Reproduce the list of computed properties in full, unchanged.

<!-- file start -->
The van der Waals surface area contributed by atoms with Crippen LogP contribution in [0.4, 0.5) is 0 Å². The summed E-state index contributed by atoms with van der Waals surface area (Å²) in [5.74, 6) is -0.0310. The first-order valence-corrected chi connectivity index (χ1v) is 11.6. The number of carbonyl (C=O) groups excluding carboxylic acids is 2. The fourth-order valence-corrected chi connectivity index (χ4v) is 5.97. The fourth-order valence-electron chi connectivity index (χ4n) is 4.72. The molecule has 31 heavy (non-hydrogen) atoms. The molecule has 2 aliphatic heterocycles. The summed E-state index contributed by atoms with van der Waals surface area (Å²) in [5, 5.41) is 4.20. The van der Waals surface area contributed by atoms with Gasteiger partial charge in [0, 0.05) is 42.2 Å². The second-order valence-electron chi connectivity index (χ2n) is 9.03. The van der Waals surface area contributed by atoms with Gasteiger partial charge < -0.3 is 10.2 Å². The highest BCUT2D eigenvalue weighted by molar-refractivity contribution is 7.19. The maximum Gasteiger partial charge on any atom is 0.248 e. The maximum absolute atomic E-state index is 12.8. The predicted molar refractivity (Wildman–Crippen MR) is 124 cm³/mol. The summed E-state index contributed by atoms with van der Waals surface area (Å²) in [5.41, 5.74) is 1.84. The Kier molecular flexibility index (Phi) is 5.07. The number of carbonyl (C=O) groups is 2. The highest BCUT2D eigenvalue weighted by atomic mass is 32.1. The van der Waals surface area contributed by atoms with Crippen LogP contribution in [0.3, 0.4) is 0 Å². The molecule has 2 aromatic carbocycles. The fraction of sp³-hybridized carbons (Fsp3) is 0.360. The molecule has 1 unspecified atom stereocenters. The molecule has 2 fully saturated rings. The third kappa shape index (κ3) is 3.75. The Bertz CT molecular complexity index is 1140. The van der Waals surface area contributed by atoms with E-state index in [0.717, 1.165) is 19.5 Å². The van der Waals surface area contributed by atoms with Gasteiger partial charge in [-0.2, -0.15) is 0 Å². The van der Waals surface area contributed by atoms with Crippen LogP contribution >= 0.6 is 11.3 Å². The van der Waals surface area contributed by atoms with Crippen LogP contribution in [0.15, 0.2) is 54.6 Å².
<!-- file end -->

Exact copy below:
The van der Waals surface area contributed by atoms with Crippen LogP contribution in [0.4, 0.5) is 0 Å². The summed E-state index contributed by atoms with van der Waals surface area (Å²) in [5.74, 6) is -0.0310. The first-order valence-corrected chi connectivity index (χ1v) is 11.6. The number of carbonyl (C=O) groups excluding carboxylic acids is 2. The fourth-order valence-corrected chi connectivity index (χ4v) is 5.97. The fourth-order valence-electron chi connectivity index (χ4n) is 4.72. The molecule has 31 heavy (non-hydrogen) atoms. The molecule has 2 aliphatic heterocycles. The summed E-state index contributed by atoms with van der Waals surface area (Å²) in [5, 5.41) is 4.20. The van der Waals surface area contributed by atoms with Gasteiger partial charge in [0, 0.05) is 42.2 Å². The second-order valence-electron chi connectivity index (χ2n) is 9.03. The van der Waals surface area contributed by atoms with Gasteiger partial charge < -0.3 is 10.2 Å². The highest BCUT2D eigenvalue weighted by molar-refractivity contribution is 7.19. The maximum Gasteiger partial charge on any atom is 0.248 e. The maximum absolute atomic E-state index is 12.8. The predicted molar refractivity (Wildman–Crippen MR) is 124 cm³/mol. The summed E-state index contributed by atoms with van der Waals surface area (Å²) in [5.41, 5.74) is 1.84. The Kier molecular flexibility index (Phi) is 5.07. The number of carbonyl (C=O) groups is 2. The highest BCUT2D eigenvalue weighted by atomic mass is 32.1. The van der Waals surface area contributed by atoms with Crippen LogP contribution in [0.3, 0.4) is 0 Å². The molecule has 2 aromatic carbocycles. The fraction of sp³-hybridized carbons (Fsp3) is 0.360. The molecule has 1 unspecified atom stereocenters. The molecule has 2 fully saturated rings. The third kappa shape index (κ3) is 3.75. The Bertz CT molecular complexity index is 1140. The van der Waals surface area contributed by atoms with E-state index in [0.717, 1.165) is 19.5 Å². The van der Waals surface area contributed by atoms with Gasteiger partial charge in [-0.2, -0.15) is 0 Å². The van der Waals surface area contributed by atoms with Crippen LogP contribution >= 0.6 is 11.3 Å². The van der Waals surface area contributed by atoms with Crippen LogP contribution in [0.15, 0.2) is 54.6 Å².